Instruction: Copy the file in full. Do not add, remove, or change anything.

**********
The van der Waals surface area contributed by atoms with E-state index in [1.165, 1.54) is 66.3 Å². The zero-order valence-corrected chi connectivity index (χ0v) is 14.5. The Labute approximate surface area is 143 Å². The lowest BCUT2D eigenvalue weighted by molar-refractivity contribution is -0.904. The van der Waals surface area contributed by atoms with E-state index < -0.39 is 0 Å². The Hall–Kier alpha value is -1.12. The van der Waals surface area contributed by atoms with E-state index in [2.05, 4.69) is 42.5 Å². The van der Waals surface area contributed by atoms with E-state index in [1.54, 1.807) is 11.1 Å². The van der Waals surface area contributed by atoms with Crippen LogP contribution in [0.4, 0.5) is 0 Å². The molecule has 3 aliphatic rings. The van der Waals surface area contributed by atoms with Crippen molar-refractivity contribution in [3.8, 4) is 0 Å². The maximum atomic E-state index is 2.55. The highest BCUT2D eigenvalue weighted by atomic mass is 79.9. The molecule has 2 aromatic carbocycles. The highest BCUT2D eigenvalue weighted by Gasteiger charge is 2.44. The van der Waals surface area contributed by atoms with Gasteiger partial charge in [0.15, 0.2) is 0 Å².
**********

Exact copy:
The van der Waals surface area contributed by atoms with E-state index in [1.165, 1.54) is 66.3 Å². The zero-order valence-corrected chi connectivity index (χ0v) is 14.5. The Labute approximate surface area is 143 Å². The lowest BCUT2D eigenvalue weighted by molar-refractivity contribution is -0.904. The van der Waals surface area contributed by atoms with E-state index < -0.39 is 0 Å². The Hall–Kier alpha value is -1.12. The van der Waals surface area contributed by atoms with E-state index in [2.05, 4.69) is 42.5 Å². The van der Waals surface area contributed by atoms with E-state index in [1.54, 1.807) is 11.1 Å². The van der Waals surface area contributed by atoms with Crippen LogP contribution in [0.4, 0.5) is 0 Å². The molecule has 3 aliphatic rings. The van der Waals surface area contributed by atoms with Crippen molar-refractivity contribution in [3.8, 4) is 0 Å². The maximum atomic E-state index is 2.55. The highest BCUT2D eigenvalue weighted by atomic mass is 79.9. The molecule has 2 aromatic carbocycles. The highest BCUT2D eigenvalue weighted by Gasteiger charge is 2.44. The van der Waals surface area contributed by atoms with Gasteiger partial charge in [0.15, 0.2) is 0 Å².